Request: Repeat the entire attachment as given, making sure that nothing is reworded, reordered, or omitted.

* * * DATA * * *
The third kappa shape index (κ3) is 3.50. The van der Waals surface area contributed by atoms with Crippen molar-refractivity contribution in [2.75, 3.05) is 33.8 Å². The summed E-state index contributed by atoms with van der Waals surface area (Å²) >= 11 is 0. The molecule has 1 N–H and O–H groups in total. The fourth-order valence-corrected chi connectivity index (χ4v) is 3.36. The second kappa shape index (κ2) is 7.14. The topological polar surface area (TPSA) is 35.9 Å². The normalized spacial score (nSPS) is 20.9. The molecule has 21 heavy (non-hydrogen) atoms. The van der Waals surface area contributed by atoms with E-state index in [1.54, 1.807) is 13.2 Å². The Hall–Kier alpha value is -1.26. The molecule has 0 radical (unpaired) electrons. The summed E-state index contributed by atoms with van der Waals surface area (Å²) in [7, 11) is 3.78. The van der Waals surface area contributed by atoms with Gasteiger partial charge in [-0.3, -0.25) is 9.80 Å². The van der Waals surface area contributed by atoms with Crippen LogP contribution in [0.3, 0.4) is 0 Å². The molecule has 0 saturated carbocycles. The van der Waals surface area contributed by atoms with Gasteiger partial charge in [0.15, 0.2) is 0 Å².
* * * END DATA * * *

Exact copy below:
The third kappa shape index (κ3) is 3.50. The van der Waals surface area contributed by atoms with Crippen molar-refractivity contribution in [2.75, 3.05) is 33.8 Å². The summed E-state index contributed by atoms with van der Waals surface area (Å²) >= 11 is 0. The molecule has 1 N–H and O–H groups in total. The fourth-order valence-corrected chi connectivity index (χ4v) is 3.36. The second kappa shape index (κ2) is 7.14. The topological polar surface area (TPSA) is 35.9 Å². The normalized spacial score (nSPS) is 20.9. The molecule has 21 heavy (non-hydrogen) atoms. The van der Waals surface area contributed by atoms with E-state index in [1.54, 1.807) is 13.2 Å². The Hall–Kier alpha value is -1.26. The molecule has 0 radical (unpaired) electrons. The summed E-state index contributed by atoms with van der Waals surface area (Å²) in [7, 11) is 3.78. The van der Waals surface area contributed by atoms with Gasteiger partial charge in [-0.3, -0.25) is 9.80 Å². The van der Waals surface area contributed by atoms with Crippen LogP contribution in [0.3, 0.4) is 0 Å². The molecule has 0 saturated carbocycles. The van der Waals surface area contributed by atoms with Gasteiger partial charge in [0.15, 0.2) is 0 Å².